projects there are attempts by parties trying to avoid risks as far as possible and let
somebody else in the value chain deal with the risks. Majority of project risks are usually
borne by contractors (Andi, 2006); this is because contractors are usually visible for
almost the entire project life- cycle, hence contractors are exposed to risks and are
constantly saddled with the responsibility of managing risks and uncertainties inherent in
the project life-cycle.
Studies carried out by Akintoye and Mcleod (1997), Olatunji (2007) Onukwuba et al
(2009) and Tang (2009) identified some risks contractors are commonly exposed to while
executing contracts. These risks are grouped into; Contractual, Political, Performance,
Financial, Technical and Environmental risks. The consequences of these risks factors are
claims, dispute, poor quality work, delay, disruption of work, increase in price of
materials, dispute, and stoppage of work etc. The studies further revealed that contractual
risks have the greatest effect on projects because the actions of parties to contract in
responding to duties and obligations dictate the speed of the project execution and
eventual completion. These challenges prompted this study on risks that contractors are
exposed to within some standard forms of building contracts in Nigeria.
1.2 STATEMENT OF RESEARCH PROBLEM
Akintoye and Macleod (1997) identified contractual risks as a fundamental risk in project
management, recognized as having most adverse consequences on the successful
completion of construction project. Contractual risks was also revealed to be the risk
mostly encountered by contractors in Nigeria (Olatunji, 2007) and identified to have the
consequences of claims, disputes, disruption of work, stoppage of work, lack of coordination,
delays and inflated costs. Since construction projects are often executed under
contractual agreement and impose numerous obligations and duties on parties to the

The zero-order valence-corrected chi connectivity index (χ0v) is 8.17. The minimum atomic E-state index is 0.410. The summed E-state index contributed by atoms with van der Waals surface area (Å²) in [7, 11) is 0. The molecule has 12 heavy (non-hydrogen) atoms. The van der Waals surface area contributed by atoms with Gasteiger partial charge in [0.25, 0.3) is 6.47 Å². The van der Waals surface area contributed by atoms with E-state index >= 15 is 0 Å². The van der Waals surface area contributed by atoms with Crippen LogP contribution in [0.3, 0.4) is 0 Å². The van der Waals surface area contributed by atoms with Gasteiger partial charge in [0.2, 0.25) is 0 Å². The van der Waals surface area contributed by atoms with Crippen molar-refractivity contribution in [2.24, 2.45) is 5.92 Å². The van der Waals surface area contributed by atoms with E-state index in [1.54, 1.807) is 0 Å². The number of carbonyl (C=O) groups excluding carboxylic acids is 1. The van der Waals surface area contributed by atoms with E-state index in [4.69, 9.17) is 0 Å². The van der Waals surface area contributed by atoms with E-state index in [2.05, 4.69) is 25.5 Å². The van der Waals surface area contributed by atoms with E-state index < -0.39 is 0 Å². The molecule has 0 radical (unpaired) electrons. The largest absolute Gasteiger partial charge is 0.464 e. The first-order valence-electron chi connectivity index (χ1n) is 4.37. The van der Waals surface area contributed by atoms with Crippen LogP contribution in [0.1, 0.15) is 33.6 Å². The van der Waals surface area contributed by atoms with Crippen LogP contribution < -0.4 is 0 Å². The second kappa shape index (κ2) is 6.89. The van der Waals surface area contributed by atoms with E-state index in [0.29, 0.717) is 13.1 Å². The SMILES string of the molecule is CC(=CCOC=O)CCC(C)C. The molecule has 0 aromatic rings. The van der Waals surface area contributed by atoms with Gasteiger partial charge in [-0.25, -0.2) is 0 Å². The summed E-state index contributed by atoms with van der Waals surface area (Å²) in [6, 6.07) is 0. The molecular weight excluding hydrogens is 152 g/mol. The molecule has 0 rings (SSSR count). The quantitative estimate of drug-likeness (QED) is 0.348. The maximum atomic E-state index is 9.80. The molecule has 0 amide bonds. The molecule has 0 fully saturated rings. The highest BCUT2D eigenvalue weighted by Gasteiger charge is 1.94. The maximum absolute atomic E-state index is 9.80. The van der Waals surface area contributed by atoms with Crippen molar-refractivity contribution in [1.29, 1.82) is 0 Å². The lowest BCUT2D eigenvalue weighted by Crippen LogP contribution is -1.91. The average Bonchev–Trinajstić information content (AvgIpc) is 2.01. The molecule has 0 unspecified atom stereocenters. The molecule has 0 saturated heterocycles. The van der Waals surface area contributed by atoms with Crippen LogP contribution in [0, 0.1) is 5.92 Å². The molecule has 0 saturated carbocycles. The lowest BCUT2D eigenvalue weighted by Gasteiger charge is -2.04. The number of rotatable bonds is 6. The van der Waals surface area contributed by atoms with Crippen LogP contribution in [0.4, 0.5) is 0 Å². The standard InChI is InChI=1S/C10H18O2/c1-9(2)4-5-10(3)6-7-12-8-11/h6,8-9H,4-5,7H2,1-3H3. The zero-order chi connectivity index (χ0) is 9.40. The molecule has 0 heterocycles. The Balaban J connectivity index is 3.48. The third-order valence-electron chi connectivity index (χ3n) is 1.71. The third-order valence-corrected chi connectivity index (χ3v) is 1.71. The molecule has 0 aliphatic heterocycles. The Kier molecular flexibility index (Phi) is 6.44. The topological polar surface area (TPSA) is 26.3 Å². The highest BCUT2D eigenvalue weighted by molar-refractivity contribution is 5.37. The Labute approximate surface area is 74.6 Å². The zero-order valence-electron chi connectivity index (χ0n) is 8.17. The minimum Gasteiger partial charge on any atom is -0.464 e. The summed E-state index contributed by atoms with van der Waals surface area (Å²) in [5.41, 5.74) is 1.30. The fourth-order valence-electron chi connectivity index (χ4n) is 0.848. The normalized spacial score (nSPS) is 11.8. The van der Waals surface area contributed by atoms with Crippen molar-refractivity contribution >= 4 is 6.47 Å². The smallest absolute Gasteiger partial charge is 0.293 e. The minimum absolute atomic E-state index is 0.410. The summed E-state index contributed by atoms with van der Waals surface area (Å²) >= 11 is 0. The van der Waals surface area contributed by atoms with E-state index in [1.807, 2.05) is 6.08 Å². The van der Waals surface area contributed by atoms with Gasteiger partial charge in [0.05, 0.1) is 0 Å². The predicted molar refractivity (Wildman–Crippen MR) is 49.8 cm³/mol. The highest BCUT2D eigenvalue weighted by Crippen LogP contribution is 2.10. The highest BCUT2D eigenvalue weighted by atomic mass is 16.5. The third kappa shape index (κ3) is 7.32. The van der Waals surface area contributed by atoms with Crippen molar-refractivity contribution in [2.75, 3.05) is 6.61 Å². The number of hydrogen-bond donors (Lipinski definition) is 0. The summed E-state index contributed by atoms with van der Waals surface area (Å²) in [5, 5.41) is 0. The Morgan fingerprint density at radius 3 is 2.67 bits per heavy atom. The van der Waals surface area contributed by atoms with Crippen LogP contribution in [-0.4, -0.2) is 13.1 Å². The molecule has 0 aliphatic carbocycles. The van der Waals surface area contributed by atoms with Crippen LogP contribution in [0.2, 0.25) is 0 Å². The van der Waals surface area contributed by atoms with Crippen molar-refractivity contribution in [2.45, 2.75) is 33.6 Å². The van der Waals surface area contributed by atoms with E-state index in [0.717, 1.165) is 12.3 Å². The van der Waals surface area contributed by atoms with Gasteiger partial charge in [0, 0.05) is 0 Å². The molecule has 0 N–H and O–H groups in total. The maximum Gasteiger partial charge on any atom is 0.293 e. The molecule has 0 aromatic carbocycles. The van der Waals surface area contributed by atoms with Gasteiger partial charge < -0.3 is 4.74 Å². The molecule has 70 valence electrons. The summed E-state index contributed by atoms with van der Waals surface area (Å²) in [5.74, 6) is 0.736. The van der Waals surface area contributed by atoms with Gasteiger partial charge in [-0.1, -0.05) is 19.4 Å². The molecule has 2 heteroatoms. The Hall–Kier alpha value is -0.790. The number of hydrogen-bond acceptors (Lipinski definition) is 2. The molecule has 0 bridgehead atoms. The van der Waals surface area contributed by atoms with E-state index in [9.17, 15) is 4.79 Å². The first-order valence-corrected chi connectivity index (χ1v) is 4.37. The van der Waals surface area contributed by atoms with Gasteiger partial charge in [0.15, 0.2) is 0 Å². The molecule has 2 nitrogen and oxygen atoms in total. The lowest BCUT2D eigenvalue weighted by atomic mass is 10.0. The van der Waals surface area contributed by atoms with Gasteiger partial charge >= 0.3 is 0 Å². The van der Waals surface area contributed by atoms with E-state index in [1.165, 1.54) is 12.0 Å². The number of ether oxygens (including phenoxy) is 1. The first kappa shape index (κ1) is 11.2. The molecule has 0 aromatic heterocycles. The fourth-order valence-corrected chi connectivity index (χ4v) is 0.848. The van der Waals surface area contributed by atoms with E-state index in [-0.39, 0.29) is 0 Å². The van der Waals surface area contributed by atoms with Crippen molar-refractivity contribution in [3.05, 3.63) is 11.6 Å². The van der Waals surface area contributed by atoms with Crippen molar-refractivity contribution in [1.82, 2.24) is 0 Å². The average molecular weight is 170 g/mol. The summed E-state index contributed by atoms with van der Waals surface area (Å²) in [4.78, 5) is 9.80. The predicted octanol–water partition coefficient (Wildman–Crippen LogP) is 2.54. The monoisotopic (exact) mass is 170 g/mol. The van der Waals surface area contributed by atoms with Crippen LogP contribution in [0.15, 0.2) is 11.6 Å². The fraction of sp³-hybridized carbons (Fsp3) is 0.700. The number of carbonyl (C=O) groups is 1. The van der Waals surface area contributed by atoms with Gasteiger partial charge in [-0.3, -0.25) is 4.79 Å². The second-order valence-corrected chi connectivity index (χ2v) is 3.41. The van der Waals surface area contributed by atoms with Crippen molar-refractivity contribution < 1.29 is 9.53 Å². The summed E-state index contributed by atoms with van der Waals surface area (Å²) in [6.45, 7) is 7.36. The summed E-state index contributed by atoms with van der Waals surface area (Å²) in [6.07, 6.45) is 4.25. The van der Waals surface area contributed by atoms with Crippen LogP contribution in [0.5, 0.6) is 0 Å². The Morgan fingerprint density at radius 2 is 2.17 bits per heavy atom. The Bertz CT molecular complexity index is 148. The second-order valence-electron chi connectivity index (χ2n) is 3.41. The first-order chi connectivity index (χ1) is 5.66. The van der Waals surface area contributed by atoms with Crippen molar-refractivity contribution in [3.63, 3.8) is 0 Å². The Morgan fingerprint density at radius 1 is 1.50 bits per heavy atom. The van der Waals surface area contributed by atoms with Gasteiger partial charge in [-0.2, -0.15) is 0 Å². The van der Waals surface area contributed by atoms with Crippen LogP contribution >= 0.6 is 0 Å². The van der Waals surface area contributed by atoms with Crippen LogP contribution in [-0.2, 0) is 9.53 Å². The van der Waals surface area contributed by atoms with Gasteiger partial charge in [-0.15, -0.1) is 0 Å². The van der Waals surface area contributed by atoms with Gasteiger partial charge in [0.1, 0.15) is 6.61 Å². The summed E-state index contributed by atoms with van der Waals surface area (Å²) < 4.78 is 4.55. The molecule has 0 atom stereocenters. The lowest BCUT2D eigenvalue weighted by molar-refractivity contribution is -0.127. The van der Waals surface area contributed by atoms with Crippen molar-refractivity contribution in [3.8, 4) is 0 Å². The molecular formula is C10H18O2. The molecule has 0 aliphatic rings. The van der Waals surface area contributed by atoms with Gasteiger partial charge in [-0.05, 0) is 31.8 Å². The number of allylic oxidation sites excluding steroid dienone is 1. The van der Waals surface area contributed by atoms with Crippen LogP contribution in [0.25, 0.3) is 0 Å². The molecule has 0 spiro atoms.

contract; this study intends to identify common contract provisions that form as risks to
contractors within some standard forms of building contract in Nigeria.
Furthermore, a study carried out in South Africa by Harinarain et al (2008) to identify and
quantify contractors’ risk sources as imposed by Joint Building Contract Committee
(JBCC) Principal Building Agreement Series 2000 found out that the risk sources to the
contractors (ranked from highest to the least) are client, subcontractor, quantity surveyor,
principal agent, architect, engineer, government authorities and suppliers. However,
Chapman & Ward (1997) and Project Management Book of Knowledge (2008) revealed
that it is not just enough to identify risks and their sources without prioritizing them by
assessing and combining their probability of occurrence and consequences, or impact.
Williams (1996) also argue that proper consideration of project risk requires the
consideration of both likelihood and impact of risk. Hence there is a need to carryout
study with reference to the standard forms of building contract that are being used in
Nigeria.
1.3 SIGNIFICANCE OF THE STUDY
Risk has significant impact on construction projects delivery (Ahmad et al., 2007) and the
issue of risk has also become quite topical and its study within the construction industry is
one that needs to be considered in order to have a clearer and structured approach to
handling potential risks. Therefore it has become imperative to critically address risks
exposed to contractors in some standard forms of contract in Nigeria in order to ascertain
not just their sources but also their intensity or severity.
This study would enable contractors pay attention when dealing with stakeholders and
risks associated with them in present and future projects. Furthermore, the study will assist
contractors to be aware of contract provisions that intend to increase their risk and also
expose weak links in the construction process. The research would add and enrich existing
knowledge in the management of risk in the Nigeria’s construction industry.
1.4 AIM AND OBJECTIVES OF THE STUDY
The aim of this research is to assess risks that contractors are exposed to within some
Standard Forms of Building Contract in Nigeria.
To achieve this aim the following are the objectives;
i. To identify potential risk factors contractors are exposed to within the Standard
form of Building Contracts.
ii. To classify sources of these risk factors.
iii. To determine the likelihood of occurrence as well as impact of these risks.